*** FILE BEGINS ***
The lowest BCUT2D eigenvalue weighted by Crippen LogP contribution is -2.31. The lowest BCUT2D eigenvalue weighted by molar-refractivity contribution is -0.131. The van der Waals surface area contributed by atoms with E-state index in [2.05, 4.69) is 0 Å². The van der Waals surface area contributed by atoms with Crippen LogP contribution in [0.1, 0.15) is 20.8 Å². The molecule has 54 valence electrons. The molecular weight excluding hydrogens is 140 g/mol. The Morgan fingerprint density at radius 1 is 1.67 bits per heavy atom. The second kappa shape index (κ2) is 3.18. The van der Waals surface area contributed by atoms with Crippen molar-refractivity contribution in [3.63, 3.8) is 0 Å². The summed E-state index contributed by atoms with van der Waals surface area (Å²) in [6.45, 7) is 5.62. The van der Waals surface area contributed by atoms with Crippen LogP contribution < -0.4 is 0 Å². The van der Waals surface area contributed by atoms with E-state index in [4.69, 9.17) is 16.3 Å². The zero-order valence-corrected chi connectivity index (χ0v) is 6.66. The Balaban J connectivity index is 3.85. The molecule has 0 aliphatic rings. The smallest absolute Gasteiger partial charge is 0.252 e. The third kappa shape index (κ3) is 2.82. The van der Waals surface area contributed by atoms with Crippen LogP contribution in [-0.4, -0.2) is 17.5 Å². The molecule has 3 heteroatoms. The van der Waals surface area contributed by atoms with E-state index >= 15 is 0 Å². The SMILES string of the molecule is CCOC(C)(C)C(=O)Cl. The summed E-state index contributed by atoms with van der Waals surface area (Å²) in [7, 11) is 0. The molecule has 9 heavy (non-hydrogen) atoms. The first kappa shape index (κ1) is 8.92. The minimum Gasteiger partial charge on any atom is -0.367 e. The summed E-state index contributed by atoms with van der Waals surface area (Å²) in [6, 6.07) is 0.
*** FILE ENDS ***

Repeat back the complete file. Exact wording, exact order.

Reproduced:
The lowest BCUT2D eigenvalue weighted by Crippen LogP contribution is -2.31. The lowest BCUT2D eigenvalue weighted by molar-refractivity contribution is -0.131. The van der Waals surface area contributed by atoms with E-state index in [2.05, 4.69) is 0 Å². The van der Waals surface area contributed by atoms with Crippen LogP contribution in [0.1, 0.15) is 20.8 Å². The molecule has 54 valence electrons. The molecular weight excluding hydrogens is 140 g/mol. The Morgan fingerprint density at radius 1 is 1.67 bits per heavy atom. The second kappa shape index (κ2) is 3.18. The van der Waals surface area contributed by atoms with Crippen molar-refractivity contribution in [3.63, 3.8) is 0 Å². The summed E-state index contributed by atoms with van der Waals surface area (Å²) in [6.45, 7) is 5.62. The van der Waals surface area contributed by atoms with Crippen LogP contribution < -0.4 is 0 Å². The van der Waals surface area contributed by atoms with E-state index in [4.69, 9.17) is 16.3 Å². The zero-order valence-corrected chi connectivity index (χ0v) is 6.66. The Balaban J connectivity index is 3.85. The molecule has 0 aliphatic rings. The smallest absolute Gasteiger partial charge is 0.252 e. The third kappa shape index (κ3) is 2.82. The van der Waals surface area contributed by atoms with Crippen LogP contribution in [-0.4, -0.2) is 17.5 Å². The molecule has 3 heteroatoms. The van der Waals surface area contributed by atoms with E-state index >= 15 is 0 Å². The SMILES string of the molecule is CCOC(C)(C)C(=O)Cl. The summed E-state index contributed by atoms with van der Waals surface area (Å²) in [7, 11) is 0. The molecule has 9 heavy (non-hydrogen) atoms. The first kappa shape index (κ1) is 8.92. The minimum Gasteiger partial charge on any atom is -0.367 e. The summed E-state index contributed by atoms with van der Waals surface area (Å²) in [6, 6.07) is 0.